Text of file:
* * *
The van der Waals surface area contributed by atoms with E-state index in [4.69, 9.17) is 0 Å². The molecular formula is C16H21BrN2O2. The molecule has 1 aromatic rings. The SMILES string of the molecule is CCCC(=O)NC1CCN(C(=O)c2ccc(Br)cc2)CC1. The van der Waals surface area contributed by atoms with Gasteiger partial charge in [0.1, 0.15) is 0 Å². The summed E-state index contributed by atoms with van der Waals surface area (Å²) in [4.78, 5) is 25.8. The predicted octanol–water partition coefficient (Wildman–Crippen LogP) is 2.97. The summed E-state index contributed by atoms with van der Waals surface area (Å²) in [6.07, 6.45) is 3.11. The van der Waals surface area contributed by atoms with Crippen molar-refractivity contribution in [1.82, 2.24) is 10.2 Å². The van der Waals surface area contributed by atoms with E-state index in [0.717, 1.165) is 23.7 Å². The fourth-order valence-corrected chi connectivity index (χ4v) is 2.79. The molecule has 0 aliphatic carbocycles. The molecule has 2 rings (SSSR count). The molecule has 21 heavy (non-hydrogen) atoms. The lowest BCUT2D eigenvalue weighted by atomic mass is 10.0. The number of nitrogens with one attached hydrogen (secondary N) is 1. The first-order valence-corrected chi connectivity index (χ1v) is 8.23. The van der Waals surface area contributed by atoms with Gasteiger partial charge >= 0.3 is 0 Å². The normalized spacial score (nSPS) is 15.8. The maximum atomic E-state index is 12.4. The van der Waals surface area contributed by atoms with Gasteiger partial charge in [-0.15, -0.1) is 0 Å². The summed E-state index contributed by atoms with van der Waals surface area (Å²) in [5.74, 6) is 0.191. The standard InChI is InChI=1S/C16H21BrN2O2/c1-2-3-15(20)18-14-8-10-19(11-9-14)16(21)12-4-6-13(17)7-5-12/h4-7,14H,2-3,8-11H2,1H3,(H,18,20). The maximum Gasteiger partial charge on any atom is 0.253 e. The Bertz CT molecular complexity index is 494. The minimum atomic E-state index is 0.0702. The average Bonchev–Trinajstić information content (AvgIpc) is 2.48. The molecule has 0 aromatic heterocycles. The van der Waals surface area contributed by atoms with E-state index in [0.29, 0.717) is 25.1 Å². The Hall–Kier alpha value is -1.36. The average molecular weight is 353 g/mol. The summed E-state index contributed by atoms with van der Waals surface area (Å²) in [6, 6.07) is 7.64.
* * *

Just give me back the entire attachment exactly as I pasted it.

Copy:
The van der Waals surface area contributed by atoms with E-state index in [4.69, 9.17) is 0 Å². The molecular formula is C16H21BrN2O2. The molecule has 1 aromatic rings. The SMILES string of the molecule is CCCC(=O)NC1CCN(C(=O)c2ccc(Br)cc2)CC1. The van der Waals surface area contributed by atoms with Gasteiger partial charge in [0.1, 0.15) is 0 Å². The summed E-state index contributed by atoms with van der Waals surface area (Å²) in [4.78, 5) is 25.8. The predicted octanol–water partition coefficient (Wildman–Crippen LogP) is 2.97. The summed E-state index contributed by atoms with van der Waals surface area (Å²) in [6.07, 6.45) is 3.11. The van der Waals surface area contributed by atoms with Crippen molar-refractivity contribution in [1.82, 2.24) is 10.2 Å². The van der Waals surface area contributed by atoms with E-state index in [0.717, 1.165) is 23.7 Å². The fourth-order valence-corrected chi connectivity index (χ4v) is 2.79. The molecule has 0 aliphatic carbocycles. The molecule has 2 rings (SSSR count). The molecule has 21 heavy (non-hydrogen) atoms. The lowest BCUT2D eigenvalue weighted by atomic mass is 10.0. The number of nitrogens with one attached hydrogen (secondary N) is 1. The first-order valence-corrected chi connectivity index (χ1v) is 8.23. The van der Waals surface area contributed by atoms with Gasteiger partial charge >= 0.3 is 0 Å². The normalized spacial score (nSPS) is 15.8. The maximum atomic E-state index is 12.4. The van der Waals surface area contributed by atoms with Gasteiger partial charge in [-0.15, -0.1) is 0 Å². The summed E-state index contributed by atoms with van der Waals surface area (Å²) in [5.74, 6) is 0.191. The standard InChI is InChI=1S/C16H21BrN2O2/c1-2-3-15(20)18-14-8-10-19(11-9-14)16(21)12-4-6-13(17)7-5-12/h4-7,14H,2-3,8-11H2,1H3,(H,18,20). The maximum Gasteiger partial charge on any atom is 0.253 e. The Bertz CT molecular complexity index is 494. The minimum atomic E-state index is 0.0702. The average Bonchev–Trinajstić information content (AvgIpc) is 2.48. The molecule has 0 aromatic heterocycles. The van der Waals surface area contributed by atoms with E-state index in [0.29, 0.717) is 25.1 Å². The Hall–Kier alpha value is -1.36. The average molecular weight is 353 g/mol. The summed E-state index contributed by atoms with van der Waals surface area (Å²) in [6, 6.07) is 7.64.